affluent region; pockets of resistance in a conquered
territory; a pocket of unemployment in a booming ecomony.
10. (Football) The area from which a quarterback throws a
pass, behind the line of scrimmage, delineated by the
defensive players of his own team who protect him from
attacking opponents; as, he had ample time in the pocket
to choose an open receiver.
11. (Baseball) The part of a baseball glove covering the palm
of the wearer's hand.
12. (Bowling) the space between the head pin and one of the
pins in the second row, considered as the optimal point
at which to aim the bowling ball in order to get a
Note: Pocket is often used adjectively in the sense of small,
or in the formation of compound words usually of
obvious signification; as, pocket knife, pocket comb,
pocket compass, pocket edition, pocket handkerchief,
pocket money, pocket picking, or pocket-picking, etc.
, wealth or substantial financial assets.
Note: Used esp. in legal actions, where plaintiffs desire to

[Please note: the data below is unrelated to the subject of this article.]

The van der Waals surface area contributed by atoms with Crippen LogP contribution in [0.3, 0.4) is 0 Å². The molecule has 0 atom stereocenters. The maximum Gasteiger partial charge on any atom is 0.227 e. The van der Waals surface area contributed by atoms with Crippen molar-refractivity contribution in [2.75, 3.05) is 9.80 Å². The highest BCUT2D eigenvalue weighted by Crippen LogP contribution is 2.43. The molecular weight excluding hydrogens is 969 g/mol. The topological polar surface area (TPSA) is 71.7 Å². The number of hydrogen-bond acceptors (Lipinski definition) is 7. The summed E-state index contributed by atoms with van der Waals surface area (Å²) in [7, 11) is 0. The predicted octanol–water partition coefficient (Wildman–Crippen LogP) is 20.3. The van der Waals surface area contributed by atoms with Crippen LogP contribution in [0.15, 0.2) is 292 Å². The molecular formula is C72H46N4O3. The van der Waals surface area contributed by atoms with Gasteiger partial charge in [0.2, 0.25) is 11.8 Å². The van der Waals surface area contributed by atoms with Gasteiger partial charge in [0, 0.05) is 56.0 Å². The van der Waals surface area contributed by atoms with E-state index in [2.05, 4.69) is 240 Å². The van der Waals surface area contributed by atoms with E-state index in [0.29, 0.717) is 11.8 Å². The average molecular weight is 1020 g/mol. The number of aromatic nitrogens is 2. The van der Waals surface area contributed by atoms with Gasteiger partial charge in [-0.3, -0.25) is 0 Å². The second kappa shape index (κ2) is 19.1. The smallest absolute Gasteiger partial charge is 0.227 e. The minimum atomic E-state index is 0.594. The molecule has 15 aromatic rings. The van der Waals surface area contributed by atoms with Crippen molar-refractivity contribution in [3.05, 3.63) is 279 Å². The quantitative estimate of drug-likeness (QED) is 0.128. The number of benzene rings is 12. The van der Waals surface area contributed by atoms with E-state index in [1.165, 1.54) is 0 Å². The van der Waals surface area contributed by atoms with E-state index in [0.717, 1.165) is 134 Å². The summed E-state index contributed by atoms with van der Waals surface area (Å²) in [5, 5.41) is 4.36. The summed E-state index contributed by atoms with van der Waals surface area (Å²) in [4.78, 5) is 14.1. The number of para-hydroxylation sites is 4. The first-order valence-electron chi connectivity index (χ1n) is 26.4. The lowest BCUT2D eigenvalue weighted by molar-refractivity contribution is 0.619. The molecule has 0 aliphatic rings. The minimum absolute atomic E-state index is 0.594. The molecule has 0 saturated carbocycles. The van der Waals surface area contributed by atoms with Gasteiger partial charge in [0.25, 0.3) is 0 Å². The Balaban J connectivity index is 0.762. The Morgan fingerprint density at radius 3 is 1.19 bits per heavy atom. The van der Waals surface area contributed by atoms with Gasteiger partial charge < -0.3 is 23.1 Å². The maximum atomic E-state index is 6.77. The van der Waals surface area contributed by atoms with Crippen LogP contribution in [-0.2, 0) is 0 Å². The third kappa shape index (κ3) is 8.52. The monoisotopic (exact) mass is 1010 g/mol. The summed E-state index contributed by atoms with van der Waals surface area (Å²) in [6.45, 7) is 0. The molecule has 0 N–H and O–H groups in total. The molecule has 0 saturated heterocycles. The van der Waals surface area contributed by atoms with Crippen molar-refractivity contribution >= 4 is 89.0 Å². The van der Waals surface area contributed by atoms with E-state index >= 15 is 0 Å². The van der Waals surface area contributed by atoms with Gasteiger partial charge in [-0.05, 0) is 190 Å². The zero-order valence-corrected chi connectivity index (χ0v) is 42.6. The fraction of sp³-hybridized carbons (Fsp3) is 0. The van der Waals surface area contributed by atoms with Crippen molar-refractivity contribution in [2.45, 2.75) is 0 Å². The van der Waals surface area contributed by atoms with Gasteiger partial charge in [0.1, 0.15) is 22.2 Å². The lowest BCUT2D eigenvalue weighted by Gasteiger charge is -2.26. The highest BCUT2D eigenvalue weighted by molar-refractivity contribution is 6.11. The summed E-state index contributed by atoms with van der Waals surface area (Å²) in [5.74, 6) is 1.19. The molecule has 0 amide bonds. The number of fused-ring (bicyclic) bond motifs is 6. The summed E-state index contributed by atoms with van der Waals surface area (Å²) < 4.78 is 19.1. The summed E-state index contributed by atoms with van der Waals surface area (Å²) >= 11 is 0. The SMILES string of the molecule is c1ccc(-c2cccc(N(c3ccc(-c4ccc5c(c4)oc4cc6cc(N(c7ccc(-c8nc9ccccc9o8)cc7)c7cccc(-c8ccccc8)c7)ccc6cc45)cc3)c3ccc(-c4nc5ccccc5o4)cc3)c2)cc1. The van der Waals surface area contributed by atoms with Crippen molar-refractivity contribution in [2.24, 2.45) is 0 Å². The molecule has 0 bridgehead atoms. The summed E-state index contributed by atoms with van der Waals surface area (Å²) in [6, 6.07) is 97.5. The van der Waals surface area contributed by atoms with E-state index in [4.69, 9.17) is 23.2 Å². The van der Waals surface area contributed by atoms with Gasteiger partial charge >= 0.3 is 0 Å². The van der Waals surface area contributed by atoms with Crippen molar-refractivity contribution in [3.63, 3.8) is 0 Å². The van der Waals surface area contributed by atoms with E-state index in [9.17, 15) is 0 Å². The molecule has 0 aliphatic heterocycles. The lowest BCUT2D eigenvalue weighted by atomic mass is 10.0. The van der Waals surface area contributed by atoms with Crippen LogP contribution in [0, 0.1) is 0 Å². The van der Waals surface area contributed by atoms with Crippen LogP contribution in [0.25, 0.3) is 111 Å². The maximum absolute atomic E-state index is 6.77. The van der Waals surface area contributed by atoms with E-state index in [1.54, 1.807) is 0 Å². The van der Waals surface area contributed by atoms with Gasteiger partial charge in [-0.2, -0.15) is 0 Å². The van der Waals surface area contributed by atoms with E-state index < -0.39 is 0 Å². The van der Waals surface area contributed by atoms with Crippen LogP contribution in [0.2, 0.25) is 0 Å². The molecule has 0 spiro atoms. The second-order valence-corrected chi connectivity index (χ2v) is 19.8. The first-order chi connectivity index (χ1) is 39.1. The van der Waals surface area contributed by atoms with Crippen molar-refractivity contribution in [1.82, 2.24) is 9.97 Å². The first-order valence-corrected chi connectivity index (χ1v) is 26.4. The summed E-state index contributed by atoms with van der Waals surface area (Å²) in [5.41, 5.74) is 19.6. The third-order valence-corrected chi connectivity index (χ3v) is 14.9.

find a defendant with “deep pockets”
, so as to be able
to actually obtain the sum of damages which may be
judged due to him. This contrasts with a
defendant, one who has neither assets
nor insurance, and against whom a judgment for monetary
damages would be uncollectable and worthless.
Out of pocket
. See under Out
, a borough “owned”
by some person. See
(Zo["o]l.), any one of several species of
American rodents of the genera Geomys
, and Thomomys
. They have large external cheek
pouches, and are fossorial in their habits. they inhabit
North America, from the Mississippi Valley west to the
Pacific. Called also pouched gopher
(Zo["o]l.), any species of American mice of
the family Saccomyid[ae]
. They have external cheek
pouches. Some of them are adapted for leaping (genus
), and are called kangaroo mice
. They are
native of the Southwestern United States, Mexico, etc.
, a piece of money kept in the pocket and not
, a pistol to be carried in the pocket.
(Eng. Law), a sheriff appointed by the sole
authority of the crown, without a nomination by the judges
in the exchequer. --Burrill.